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(Moved from Ask Ubuntu because they said it'd fit more here.)

I'm completely aghast at the lack of parental controls in Ubuntu 16.04 LTS (Xenial Xerus), and how even Ubuntu.com's suggestions are so out-of-date that some are impossible now. I'm setting up a computer for my cousin, and his father doesn't even know what an OS is; he just wants to make sure his 8-year-old kid is safe on the computer.

I need something that will:

  • Be very easy to use, to the point that this uncle who does not know what an OS is will be able to use it.
  • Allow general computer time to be limited
  • Allow internet browsing time to be limited (might also cover most of the above point)
  • Allow sites to be blocked without manually maintaining a list (i.e. "Block all PG-13 or higher websites")
  • Allow specific sites to be whitelisted (e.g. "*.youtube.com/*")
  • NOT set up or connect to a proxy or alternative DNS, as they're with Comcast, who's historically been very keen to drop service at the slightest hint of alternative internet usage. Additionally, I don't want to be called back because something isn't working right for the whole family. The ideal solution just affects this one computer.
  • Allow application access to be limited (searching, installing, and running)

Essentially, I want what Windows has, but in Ubuntu.

I can't use something like:

  • Timekpr, Timoutd, or Nanny, as these are no longer available or supported
  • OpenDNS as I don't know how Comcast will treat that. Even if there are now laws about data equality, I can't be sure Comcast won't find some loophole. Further, it doesn't accomplish any of the time- and application-based requirements listed above.
  • Scrubit because their modem/router is rented from and thus owned by Comcast. Also the ease of use thing.

I'd like to keep the answers to 16.04 LTS until the next LTS release comes out (presumably 18.04)

  • Wow, an entire bounty without a single comment or answer. This must be impossible! – Supuhstar Jul 15 '15 at 22:48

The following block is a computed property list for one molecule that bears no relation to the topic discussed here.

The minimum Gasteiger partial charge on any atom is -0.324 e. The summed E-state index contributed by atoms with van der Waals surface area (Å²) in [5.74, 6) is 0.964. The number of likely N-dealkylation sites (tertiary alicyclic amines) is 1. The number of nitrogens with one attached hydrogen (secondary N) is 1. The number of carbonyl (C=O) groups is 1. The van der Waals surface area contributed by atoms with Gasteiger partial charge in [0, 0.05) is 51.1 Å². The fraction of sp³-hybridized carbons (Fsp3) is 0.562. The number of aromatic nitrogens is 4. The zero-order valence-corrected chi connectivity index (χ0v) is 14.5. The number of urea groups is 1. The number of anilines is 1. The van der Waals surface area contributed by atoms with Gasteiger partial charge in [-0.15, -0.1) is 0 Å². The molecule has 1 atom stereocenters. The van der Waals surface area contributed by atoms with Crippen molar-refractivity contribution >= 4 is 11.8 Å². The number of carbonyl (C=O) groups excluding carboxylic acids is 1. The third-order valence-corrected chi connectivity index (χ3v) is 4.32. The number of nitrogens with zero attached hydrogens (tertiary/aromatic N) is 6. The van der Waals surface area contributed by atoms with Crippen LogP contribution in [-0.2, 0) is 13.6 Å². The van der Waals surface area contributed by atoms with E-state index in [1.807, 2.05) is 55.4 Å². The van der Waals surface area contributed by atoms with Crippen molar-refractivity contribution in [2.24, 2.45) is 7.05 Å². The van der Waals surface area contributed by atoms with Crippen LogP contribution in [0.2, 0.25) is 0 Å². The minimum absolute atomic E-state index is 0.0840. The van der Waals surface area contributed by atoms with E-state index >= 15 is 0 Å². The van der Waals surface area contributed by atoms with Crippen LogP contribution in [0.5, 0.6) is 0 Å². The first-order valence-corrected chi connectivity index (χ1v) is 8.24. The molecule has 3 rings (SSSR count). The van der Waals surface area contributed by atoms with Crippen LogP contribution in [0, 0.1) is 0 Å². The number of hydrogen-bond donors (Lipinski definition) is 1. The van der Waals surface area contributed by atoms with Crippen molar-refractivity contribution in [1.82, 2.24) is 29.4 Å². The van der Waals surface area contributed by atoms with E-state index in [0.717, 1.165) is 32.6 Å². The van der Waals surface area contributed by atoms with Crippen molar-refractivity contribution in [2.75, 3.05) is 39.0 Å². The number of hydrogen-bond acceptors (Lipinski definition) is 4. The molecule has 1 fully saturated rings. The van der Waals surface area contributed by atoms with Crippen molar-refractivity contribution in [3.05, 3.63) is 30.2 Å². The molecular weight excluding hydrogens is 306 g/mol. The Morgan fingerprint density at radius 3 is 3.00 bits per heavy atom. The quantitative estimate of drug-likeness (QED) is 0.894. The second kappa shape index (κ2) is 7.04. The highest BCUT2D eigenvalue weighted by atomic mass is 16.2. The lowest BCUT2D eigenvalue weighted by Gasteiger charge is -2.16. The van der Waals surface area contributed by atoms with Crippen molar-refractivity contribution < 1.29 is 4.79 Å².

• This spawned Ubuntu bug #1501816. – Supuhstar Oct 1 '15 at 15:52
  • 1
    You can use OpenDNS if you so choose. What do you mean by comcast will find some loophole? More likely that your kids will find some loophole! (but not an 8 year old). – Menasheh Jul 20 '16 at 21:17
  • timekpr-revived seems to be supported in 16.04. – krlmlr Sep 18 '16 at 18:31
  • I easily find loopholes in Family Safety all the time. – user27945 Nov 22 '16 at 11:22
1

I believe I have found a way to do what you are searching for. And I wanted to mention, timekpr is still supported, the only issues I had happened when I used the official repository or the .deb files, but when I used a specific PPA I found, it works just fine for me. Anyway, here's the solution.

Time Limit

Install the newer version of timekpr:

sudo add-apt-repository ppa:mjasnik/ppa sudo apt-get update sudo apt-get install timekpr

Once installed, go to the Dash and search for timekpr and launch it (all I had to type was "time" until it showed up, so it's not that hard to find). It will ask for the admin password, then you will see various time options, such as saying that "a user can only access a computer for 30 minutes everyday", or you can configure it something like "a user can use this computer anytime between 11:00 AM to 2:00 PM". One thing I do want to mention, however, is that before you change any settings, you must select the option box on the right side of the window (level with the big lock icon) and choose the user you want to configure.

Once done adjusting those settings, click save, and you will have successfully set up a time limit.

Web Restrictions

I don't think there is a utility that you can use that doesn't use DNS or Proxy, but if you are using the firefox browser, the LeechBlock Addon for Firefox could be helpful, although it would not allow for very flexible restrictions. You can give it a password so that no one else could get into it, and then that user couldn't enter the sites you specify. You could also just restrict whole domains, such as saying that you don't want your cousin to access YouTube because you can't filter it's data, or you can (sometimes) filter sections of websites; for example: suppose a website has an 18+ section, and the link to it was somesite.com/eighteenplus, if you blocked this, nothing on that website that was under the "eighteenplus" folder of the site could be displayed, while at the same time, you could whitelist somesite.com/forkids/ so that the user could access this part freely.

Application Restrictions

See this question: https://askubuntu.com/questions/548568/how-to-block-specific-apps-from-opening-in-specific-accounts

That's pretty much it. Let me know if you have any problems or need any more help.

  • What if the uncle wants to change the permission? Will he gave to defer to me? – Supuhstar Dec 9 '16 at 18:24
  • If the uncle wants to change the permissions, he may need to be taught how to, and he will have to know the administrator account's password. – ComputerGuy Dec 9 '16 at 18:25

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